Charles C. W. Cooke writing at National Review looks at the prospects for Obamacare to become the worst domestic-policy disaster ever. Like the Hindenburg, Obamacare is little more than a smoldering warning against hubris.
Indulge me if you will, and join me in imagining that Obamacare has taken the calamitous path of the Hindenburg and ended up as little more than a smoldering warning against hubris. Imagine, that is, that enrollment rates have remained dangerously low; that the risk pools consist largely of the elderly and the sick; that the insurance companies, unable to operate on the magical thinking of which the White House is so fond, are being forced either to get out of the market completely or to raise premiums dramatically; and that skittish Democrats have started to run away — first calling weakly for fixes, then hinting at more, and then barely resisting the temptation to follow the trail of the pitchforks and nullify the president’s signature achievement. Imagine, in other words, that things are bad.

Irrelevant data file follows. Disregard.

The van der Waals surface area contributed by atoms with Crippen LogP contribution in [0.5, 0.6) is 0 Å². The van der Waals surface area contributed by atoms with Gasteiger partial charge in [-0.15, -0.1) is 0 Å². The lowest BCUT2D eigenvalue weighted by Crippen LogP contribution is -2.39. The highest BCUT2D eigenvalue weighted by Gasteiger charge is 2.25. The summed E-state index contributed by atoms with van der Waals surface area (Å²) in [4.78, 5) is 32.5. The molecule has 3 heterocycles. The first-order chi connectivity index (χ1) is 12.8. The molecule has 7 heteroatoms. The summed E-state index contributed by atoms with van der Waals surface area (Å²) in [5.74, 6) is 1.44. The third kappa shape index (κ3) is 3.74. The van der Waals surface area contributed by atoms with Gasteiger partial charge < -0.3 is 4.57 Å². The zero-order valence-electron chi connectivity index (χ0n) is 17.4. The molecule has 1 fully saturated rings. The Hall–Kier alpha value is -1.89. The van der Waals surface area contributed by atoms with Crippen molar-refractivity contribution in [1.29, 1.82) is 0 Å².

Now answer me this: If such a scenario were actually to come to pass — and, of course, it most certainly has not as of yet — how serious a failure will we judge it to be? Will we see it as a hiccup? Will we claim that it is typical for a second term? Or will we consider it to be a calamity of historical proportions? Personally, I would plump for the lattermost: In my view, if Obamacare were to fail hard, it could well come to be seen as the most catastrophic domestic-policy enterprise of the last century.
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